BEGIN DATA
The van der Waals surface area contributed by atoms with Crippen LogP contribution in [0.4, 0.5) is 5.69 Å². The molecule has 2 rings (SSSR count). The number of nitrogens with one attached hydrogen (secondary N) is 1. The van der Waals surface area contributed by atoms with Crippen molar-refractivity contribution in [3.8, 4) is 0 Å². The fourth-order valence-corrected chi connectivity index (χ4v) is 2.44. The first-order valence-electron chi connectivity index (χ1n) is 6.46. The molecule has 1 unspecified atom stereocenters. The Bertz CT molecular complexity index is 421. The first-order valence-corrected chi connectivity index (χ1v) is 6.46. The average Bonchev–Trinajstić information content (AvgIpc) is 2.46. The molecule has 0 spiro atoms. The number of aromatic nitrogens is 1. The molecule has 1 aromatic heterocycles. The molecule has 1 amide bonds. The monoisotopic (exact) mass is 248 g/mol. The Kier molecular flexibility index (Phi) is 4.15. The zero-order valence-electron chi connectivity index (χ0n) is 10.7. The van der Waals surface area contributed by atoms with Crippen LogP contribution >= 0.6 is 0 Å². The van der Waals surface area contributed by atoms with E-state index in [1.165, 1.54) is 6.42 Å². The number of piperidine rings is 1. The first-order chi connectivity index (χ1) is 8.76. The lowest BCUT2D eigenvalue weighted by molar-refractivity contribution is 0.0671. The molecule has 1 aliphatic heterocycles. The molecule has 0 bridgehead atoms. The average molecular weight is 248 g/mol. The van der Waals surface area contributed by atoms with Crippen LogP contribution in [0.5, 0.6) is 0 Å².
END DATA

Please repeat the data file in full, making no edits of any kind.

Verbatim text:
The van der Waals surface area contributed by atoms with Crippen LogP contribution in [0.4, 0.5) is 5.69 Å². The molecule has 2 rings (SSSR count). The number of nitrogens with one attached hydrogen (secondary N) is 1. The van der Waals surface area contributed by atoms with Crippen molar-refractivity contribution in [3.8, 4) is 0 Å². The fourth-order valence-corrected chi connectivity index (χ4v) is 2.44. The first-order valence-electron chi connectivity index (χ1n) is 6.46. The molecule has 1 unspecified atom stereocenters. The Bertz CT molecular complexity index is 421. The first-order valence-corrected chi connectivity index (χ1v) is 6.46. The average Bonchev–Trinajstić information content (AvgIpc) is 2.46. The molecule has 0 spiro atoms. The number of aromatic nitrogens is 1. The molecule has 1 aromatic heterocycles. The molecule has 1 amide bonds. The monoisotopic (exact) mass is 248 g/mol. The Kier molecular flexibility index (Phi) is 4.15. The zero-order valence-electron chi connectivity index (χ0n) is 10.7. The van der Waals surface area contributed by atoms with Crippen LogP contribution >= 0.6 is 0 Å². The van der Waals surface area contributed by atoms with E-state index in [1.165, 1.54) is 6.42 Å². The number of piperidine rings is 1. The first-order chi connectivity index (χ1) is 8.76. The lowest BCUT2D eigenvalue weighted by molar-refractivity contribution is 0.0671. The molecule has 1 aliphatic heterocycles. The molecule has 0 bridgehead atoms. The average molecular weight is 248 g/mol. The van der Waals surface area contributed by atoms with Crippen LogP contribution in [0.5, 0.6) is 0 Å².